I had this idea for a cartoon once. It was a onepanel cartoon, where a guy’s lying in the road under Prius that has apparently just run him over. For those of you not from Santa Monica, where every third car is a Prius, a Prius is a Hybrid Toyota, which, when it stops at an intersection, the engine immediately shuts off.
Okay, so in my cartoon, the pedestrian’s under the Prius, except for his head, and he looks up and the driver, and, genuinely impressed, he says,
“Boy! These cars are quiet!”
There you have it. Not exactly a product feature Toyota wants touted on a Super Bowl ad –
“The Prius – so quiet, you’ll never see it coming.”
The problem here is that they made it too good. “Too good” meaning too good for “Man In The Street” – in this case, literally – consumption. As a result of our life experience, we develop certain expectations. One of them being that approaching cars make noise.
You’re crossing the street, you hear a car coming, and you look up. You’re crossing the street, and you don’t hear it coming – because it’s a Prius – and you could die.
This is unquestionably not as good. Even though it was meant to be better.
It is understandable how this happens. You can imagine surveys asking prospective car buyers:
“Which type of car would you rather drive – a quiet car, or a noisy car?”
Excepting those “Look at me!’ kind of drivers – the kind who deliberately remove their mufflers so when they race by, dead people in their graves go, “What was that!” the vast majority of survey respondents would check the box marked,
At that point, the marketers would inform the engineers of the customers’ preference for quiet cars, and the engineers, being congenital problem solvers, which is the source of their rewards and advancements in the company, make the “leap” in their heads that, “If customers like quiet cars, then they’ll really like really quiet cars. And if they really like really quiet cars, they’ll go crazy for cars that make no noise whatsoever.
Overlooking, in the process, one troubling, unintended consequence:
People don’t hear the car coming, they don’t look up, and they’re a traffic fatality.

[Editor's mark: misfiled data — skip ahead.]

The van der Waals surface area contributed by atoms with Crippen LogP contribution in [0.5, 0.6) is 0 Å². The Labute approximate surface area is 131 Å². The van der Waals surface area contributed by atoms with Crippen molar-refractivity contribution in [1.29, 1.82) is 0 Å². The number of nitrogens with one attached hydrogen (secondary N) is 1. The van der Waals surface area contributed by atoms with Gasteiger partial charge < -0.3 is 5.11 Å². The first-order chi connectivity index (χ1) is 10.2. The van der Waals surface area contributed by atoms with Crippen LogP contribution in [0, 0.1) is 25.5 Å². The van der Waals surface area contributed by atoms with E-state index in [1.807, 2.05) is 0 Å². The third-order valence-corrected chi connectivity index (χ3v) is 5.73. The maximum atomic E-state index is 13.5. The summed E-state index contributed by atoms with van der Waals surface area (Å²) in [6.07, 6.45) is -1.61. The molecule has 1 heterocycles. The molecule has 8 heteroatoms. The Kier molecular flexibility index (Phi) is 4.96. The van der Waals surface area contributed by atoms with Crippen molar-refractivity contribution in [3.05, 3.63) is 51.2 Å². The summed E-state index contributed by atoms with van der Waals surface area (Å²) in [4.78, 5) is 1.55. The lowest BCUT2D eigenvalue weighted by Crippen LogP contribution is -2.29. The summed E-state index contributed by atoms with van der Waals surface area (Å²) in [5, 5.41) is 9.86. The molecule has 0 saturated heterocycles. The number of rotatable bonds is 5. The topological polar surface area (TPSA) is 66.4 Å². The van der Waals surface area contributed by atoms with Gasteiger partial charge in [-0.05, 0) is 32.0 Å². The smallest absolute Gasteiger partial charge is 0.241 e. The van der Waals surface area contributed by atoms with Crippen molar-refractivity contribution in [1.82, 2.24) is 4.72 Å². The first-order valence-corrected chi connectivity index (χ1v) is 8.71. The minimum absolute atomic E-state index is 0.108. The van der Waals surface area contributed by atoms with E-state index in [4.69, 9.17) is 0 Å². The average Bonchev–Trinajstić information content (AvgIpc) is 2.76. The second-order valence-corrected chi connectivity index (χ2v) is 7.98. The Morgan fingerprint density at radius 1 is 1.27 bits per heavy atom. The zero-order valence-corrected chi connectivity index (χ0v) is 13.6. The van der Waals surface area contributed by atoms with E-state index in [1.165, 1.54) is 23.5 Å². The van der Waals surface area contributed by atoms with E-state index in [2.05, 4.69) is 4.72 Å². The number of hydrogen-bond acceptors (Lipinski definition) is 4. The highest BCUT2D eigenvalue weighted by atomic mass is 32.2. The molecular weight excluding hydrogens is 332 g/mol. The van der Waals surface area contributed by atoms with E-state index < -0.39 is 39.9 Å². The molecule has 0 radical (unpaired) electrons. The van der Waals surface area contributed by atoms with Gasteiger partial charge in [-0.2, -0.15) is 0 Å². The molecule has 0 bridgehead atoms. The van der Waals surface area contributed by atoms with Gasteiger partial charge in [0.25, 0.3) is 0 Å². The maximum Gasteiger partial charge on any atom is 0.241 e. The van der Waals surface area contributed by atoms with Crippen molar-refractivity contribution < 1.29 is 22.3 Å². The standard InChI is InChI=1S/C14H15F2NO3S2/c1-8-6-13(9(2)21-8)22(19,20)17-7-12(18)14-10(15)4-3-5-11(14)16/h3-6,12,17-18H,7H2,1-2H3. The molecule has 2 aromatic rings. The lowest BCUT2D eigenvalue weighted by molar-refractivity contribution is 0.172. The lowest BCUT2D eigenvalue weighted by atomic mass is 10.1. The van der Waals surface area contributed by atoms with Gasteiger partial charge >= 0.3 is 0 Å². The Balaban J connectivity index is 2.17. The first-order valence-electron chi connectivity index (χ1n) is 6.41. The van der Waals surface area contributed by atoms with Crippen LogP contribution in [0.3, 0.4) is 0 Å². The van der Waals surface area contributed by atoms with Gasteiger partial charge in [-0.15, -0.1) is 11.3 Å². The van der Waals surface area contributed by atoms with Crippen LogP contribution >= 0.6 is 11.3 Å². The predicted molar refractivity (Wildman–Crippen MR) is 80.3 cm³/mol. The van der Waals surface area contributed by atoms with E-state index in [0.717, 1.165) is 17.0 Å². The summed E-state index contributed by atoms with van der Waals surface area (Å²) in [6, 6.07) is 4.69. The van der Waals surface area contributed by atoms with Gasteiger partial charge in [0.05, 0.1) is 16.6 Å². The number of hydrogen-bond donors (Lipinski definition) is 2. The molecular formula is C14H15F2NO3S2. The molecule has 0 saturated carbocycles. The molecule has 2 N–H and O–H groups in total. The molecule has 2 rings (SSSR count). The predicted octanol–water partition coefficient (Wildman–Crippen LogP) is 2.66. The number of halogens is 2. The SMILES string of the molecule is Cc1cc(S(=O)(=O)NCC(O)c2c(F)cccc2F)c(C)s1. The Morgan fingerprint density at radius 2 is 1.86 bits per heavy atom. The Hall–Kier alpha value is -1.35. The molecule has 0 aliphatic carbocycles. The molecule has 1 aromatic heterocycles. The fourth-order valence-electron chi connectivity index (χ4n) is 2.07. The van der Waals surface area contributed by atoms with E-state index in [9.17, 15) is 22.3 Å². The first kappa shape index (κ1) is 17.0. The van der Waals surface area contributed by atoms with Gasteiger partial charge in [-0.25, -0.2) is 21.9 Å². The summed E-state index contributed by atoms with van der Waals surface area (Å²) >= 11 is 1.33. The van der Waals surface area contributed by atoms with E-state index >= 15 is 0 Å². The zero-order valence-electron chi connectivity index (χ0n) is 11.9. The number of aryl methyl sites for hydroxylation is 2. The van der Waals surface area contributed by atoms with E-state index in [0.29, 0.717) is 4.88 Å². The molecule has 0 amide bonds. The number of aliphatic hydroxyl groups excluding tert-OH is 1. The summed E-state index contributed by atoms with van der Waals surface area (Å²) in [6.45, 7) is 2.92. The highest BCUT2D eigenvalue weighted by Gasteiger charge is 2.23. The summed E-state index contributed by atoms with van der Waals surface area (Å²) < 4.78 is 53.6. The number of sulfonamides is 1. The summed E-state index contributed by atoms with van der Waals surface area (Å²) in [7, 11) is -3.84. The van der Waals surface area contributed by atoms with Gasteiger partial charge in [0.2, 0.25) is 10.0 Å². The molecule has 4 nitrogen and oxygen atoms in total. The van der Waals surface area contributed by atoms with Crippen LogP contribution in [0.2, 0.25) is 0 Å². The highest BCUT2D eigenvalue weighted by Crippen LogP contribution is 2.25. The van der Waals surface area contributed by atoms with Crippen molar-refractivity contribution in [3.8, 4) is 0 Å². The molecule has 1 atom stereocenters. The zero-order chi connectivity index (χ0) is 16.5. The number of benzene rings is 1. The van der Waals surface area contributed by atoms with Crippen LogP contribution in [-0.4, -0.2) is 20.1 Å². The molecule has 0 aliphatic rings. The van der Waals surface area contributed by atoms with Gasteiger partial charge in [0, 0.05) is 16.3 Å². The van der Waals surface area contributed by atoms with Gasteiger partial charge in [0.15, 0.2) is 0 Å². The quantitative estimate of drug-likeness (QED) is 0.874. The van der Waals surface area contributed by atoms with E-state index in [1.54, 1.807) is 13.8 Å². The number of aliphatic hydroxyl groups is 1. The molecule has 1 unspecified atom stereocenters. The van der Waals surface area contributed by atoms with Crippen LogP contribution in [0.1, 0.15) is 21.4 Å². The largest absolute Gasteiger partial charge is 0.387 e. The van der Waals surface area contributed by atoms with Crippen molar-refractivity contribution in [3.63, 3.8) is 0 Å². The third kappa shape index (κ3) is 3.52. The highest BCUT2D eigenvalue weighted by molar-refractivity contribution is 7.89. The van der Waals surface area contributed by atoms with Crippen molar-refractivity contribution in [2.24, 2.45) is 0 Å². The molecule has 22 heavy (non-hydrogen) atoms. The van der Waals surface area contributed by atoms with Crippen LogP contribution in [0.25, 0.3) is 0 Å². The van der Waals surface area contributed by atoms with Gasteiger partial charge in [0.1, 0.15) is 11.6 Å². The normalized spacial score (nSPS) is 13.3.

Which is a definite design flaw.
Now this is hardly a novel problem in the arena of advancing technology. In a similar, though less obituarial situation, when they invented the typewriter, they arranged the keys such that the most frequently used letters were the easiest to reach. Easier access to those keys, to the typewriter inventors, seemed to be a sensible idea, based on the belief that,
“Easier is better.”
A belief for which there is ample precedent. It’s easier, for example, to open a tin of peaches with a can opener than with a rock. That’s why today, when people want to open a tin of peaches, they reach into their drawer, and there’s no rock, the rock having been replaced by the easier-to-use can opener, much to the chagrin of rock salesmen, who were now reduced to advertising their product as easier to hit people over the head with than a tree.
You see, it’s always about “easier.”
It turned out, however – going back to the original letter-key arrangement on the typewriter – that the arrangement they came up with was too easy.
Because of the “helpful” way the typewriter keyboard was set up, with practice, people began typing too quickly. “What’s wrong with that?” you ask. The whole point of the typewriter was to replace the considerably slower modality of writing by hand, which, in turn, had replaced the monumentally slower practice of chiseling messages into a big slab of granite.
When people typed too quickly – because of the “user friendly” letter-key placement – the typewriter keys got all snarled together, rendering the typewriter entirely useless. Another commercial you don’t want to see in the Super Bowl.
“The typewriter – So fast, it doesn’t work at all.”
In the case of the typewriter, a solution was found. That solution was to rearrange the keyboard more inconveniently, and therefore, more inefficiently, slowing the typists down enough that the typewriter keys were no longer getting snarled, while continuing to make typewriting faster than handwriting, thus retaining its popularity for speed, not to mention legibility, since nobody has ever said, “I can’t read your typing.”
Problem solved. Making things worse made them immeasurably better.
That is the lesson here: Worse can be better. For example, if they added an, otherwise unnecessary, hum to my now totally silent computer printer, I would not keep forgetting to shut the damn thing off.
Similarly, if they added a “Grainy Button” to my HDTV, I could once again be able to watch the shows, without being unduly distracted by crow’s feet and cratered complexions.
Which leads to my plea, and if there are enough of you out there who agree with me, we can get up a petition, and send it to Toyota.
I know you hate this, because you’re engineers striving for perfection, this is an this is an insult to your mission, expertise and integrity, but please:
Add a noise to the Prius, before somebody not in a cartoon
Ends up on the pavement.
A rib-tickling fact. At the Toronto Hebrew Day School, I had a classmate named Ricky Green. Ricky's birthday was on March the 17th.